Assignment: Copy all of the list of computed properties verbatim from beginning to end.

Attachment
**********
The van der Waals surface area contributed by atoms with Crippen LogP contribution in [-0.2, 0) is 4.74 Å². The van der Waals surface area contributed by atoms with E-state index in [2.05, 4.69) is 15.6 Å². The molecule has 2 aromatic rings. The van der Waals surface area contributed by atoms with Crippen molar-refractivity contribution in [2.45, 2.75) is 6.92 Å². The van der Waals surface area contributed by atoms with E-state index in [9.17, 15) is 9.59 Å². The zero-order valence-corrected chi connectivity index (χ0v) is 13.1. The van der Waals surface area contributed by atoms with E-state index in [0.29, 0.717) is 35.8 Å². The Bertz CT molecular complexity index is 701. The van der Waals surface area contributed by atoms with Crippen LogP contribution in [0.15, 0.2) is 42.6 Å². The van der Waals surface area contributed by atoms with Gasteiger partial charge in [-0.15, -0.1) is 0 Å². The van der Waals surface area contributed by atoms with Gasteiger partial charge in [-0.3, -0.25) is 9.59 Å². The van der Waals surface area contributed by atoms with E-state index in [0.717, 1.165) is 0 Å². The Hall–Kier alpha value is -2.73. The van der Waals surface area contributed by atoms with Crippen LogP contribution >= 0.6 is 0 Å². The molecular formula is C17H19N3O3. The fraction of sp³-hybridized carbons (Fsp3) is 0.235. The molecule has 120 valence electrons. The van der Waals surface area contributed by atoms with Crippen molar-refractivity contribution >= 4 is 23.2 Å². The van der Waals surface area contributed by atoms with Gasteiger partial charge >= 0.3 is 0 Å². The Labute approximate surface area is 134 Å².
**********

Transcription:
The van der Waals surface area contributed by atoms with Crippen LogP contribution in [-0.2, 0) is 4.74 Å². The van der Waals surface area contributed by atoms with E-state index in [2.05, 4.69) is 15.6 Å². The molecule has 2 aromatic rings. The van der Waals surface area contributed by atoms with Crippen molar-refractivity contribution in [2.45, 2.75) is 6.92 Å². The van der Waals surface area contributed by atoms with E-state index in [9.17, 15) is 9.59 Å². The zero-order valence-corrected chi connectivity index (χ0v) is 13.1. The van der Waals surface area contributed by atoms with E-state index in [0.29, 0.717) is 35.8 Å². The Bertz CT molecular complexity index is 701. The van der Waals surface area contributed by atoms with Crippen LogP contribution in [0.15, 0.2) is 42.6 Å². The van der Waals surface area contributed by atoms with Gasteiger partial charge in [-0.15, -0.1) is 0 Å². The van der Waals surface area contributed by atoms with Gasteiger partial charge in [-0.3, -0.25) is 9.59 Å². The van der Waals surface area contributed by atoms with E-state index in [0.717, 1.165) is 0 Å². The Hall–Kier alpha value is -2.73. The van der Waals surface area contributed by atoms with Crippen LogP contribution >= 0.6 is 0 Å². The molecular formula is C17H19N3O3. The fraction of sp³-hybridized carbons (Fsp3) is 0.235. The molecule has 120 valence electrons. The van der Waals surface area contributed by atoms with Crippen molar-refractivity contribution >= 4 is 23.2 Å². The van der Waals surface area contributed by atoms with Gasteiger partial charge >= 0.3 is 0 Å². The Labute approximate surface area is 134 Å².